Kiss 'n' tells are here again?

An England footballer, now revealed to be captain John Terry, had a relationship with the long-term girlfriend of a fellow player, widely rumoured to be Wayne Bridge. If so, it might explain why Bridge's relationship with the French underwear model Vanessa Perroncel broke down late last year; though at the time it was blamed variously on his move north to play for Manchester City or on his "philandering ways". Allegedly, of course, although the Telegraph is now reporting it as fact (the involvement of Bridge's ex, that is, not his philandering ways - we must be careful).

The only thing we "officially" know is that Terry obtained a "super-injunction" last week to prevent a sunday newspaper revealing certain details about his private life, and that the super-injunction (i.e. an injunction that injoins even the fact of its own existence from being made public) has now been lifted.

By Mr Justice Tugendhat. Well, it wouldn't have been Eady, would it?

I have no idea who any of these people are, other than the fact that two of them play football and the third models lingerie, and I have no interest in reading about their sex-lives. Here, though is a photo of the charming Miss Perroncel:

I congratulate both gentlemen on their taste. According to the Telegraph, they have other things in common as well: "In 2004, together with a third player, they were reported to have gambled £40,000 a week between them on horse and dog racing." That was before Vanessa came on the scene, though. But on to more serious matters.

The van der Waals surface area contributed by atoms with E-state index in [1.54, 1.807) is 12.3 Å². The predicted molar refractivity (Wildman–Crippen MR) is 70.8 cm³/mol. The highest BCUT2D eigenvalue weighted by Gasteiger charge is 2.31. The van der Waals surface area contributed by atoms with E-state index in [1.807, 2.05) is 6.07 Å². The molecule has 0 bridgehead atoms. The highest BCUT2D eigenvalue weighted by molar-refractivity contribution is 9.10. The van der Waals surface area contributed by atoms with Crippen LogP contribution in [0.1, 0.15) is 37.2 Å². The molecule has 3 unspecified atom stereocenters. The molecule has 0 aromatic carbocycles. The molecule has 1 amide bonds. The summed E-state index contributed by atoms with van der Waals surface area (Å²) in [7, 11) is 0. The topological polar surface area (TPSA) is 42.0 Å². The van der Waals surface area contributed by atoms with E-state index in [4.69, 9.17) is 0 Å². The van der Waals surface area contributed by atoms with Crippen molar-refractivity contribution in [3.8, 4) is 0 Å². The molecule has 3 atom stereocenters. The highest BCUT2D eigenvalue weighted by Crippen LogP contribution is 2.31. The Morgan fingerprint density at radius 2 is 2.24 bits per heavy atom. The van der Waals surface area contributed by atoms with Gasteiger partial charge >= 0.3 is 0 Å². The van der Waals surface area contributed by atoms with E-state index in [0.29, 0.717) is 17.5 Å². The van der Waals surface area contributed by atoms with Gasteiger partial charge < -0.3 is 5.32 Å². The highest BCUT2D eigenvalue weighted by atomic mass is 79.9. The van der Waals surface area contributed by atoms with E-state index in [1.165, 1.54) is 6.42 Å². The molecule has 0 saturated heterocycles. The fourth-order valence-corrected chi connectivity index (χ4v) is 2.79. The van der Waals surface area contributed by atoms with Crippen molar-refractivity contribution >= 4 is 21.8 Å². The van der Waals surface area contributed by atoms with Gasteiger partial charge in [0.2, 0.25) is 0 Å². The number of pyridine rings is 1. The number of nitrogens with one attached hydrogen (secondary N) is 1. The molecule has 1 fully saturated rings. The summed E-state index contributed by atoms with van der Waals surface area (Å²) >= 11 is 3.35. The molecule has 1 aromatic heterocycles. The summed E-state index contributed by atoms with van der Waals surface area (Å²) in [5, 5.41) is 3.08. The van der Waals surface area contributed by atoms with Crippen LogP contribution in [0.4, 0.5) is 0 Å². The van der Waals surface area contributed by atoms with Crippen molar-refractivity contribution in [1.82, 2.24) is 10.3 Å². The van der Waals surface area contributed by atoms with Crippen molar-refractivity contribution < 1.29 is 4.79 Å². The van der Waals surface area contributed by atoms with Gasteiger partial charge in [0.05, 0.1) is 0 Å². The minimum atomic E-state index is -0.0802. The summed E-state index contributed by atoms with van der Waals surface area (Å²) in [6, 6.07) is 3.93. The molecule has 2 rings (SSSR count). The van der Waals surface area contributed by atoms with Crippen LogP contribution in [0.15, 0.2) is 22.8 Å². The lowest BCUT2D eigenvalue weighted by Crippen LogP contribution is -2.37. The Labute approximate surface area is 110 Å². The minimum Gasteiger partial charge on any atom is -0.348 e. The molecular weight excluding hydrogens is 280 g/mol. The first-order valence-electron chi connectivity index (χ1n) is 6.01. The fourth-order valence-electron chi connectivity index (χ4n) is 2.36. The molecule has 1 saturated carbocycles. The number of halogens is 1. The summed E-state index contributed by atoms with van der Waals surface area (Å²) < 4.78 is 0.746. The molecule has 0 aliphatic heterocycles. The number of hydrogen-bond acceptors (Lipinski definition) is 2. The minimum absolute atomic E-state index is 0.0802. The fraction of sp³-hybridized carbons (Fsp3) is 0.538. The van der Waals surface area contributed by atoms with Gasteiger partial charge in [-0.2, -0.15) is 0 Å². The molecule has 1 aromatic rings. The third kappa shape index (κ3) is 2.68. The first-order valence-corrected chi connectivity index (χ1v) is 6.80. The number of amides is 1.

Some people are celebrating the news as being another nail in the coffin of the super-injunction, already under sustained criticism in the light of the Trafigura affair. Steve Busfield (on the Roy Greenslade blog) suggests that "a combination of legal sense and digital communications" may be too much for it. It is indeed a paradox that super-injunctions should have arisen at a time when they have become ridiculously easy to circumvent. An unknown number of such injunctions still stand, however - prominent media lawyer Mark Stephens has stated that he is personally aware of several hundred. Some everybody knows about, even though they officially shouldn't: the Andrew Marr one, for example.

Tugendhat explained his decision to lift the interim injunction on the grounds that it was not "necessary or proportionate having regard to the level of gravity of the interference with the private life of the applicant that would occur" if the facts were made public. He also criticised Terry's lawyers, Schillings, for not giving newspapers notice of the action they were taking. They had apparently told the judge they didn't know of any newspaper interested in the story - whereas they sought the injunction precisely because the News of the World was very interested indeed. Naughty Schillings. The judge also referred approvingly to a letter from the Guardian on the need for "open justice in a case such as the present one". I read that particular detail on the Guardian's website, needless to say.

The super-injunction angle is the causing the most interest this evening, but the granting of any sort of injunction in these situations is possibly more relevant. We may be seeing the development of a Tugendhat-Eady split. The two share much of the judicial workload in both libel and privacy cases, but while Eady has become notorious (fairly or otherwise) for his willingness to grant privacy injunctions (even to Tiger Woods) and to entertain libel tourists, Tugendhat has been a little more cautious.

In 2006, in a decision that later provoked much moralistic spluttering from Paul Dacre, Eady ruled that a man whose wife had conducted an affair with a footballer should be prevented from selling his story to the media. The guilty parties "ought to be able to keep their past indiscretion to themselves rather than suffer public humiliation and embarrassment" he maintained. He has repeatly stated his belief that sexual relationships are protected under the European Convention of Human Rights as it has developed in Strasbourg. In a speech last year (pdf) he commented that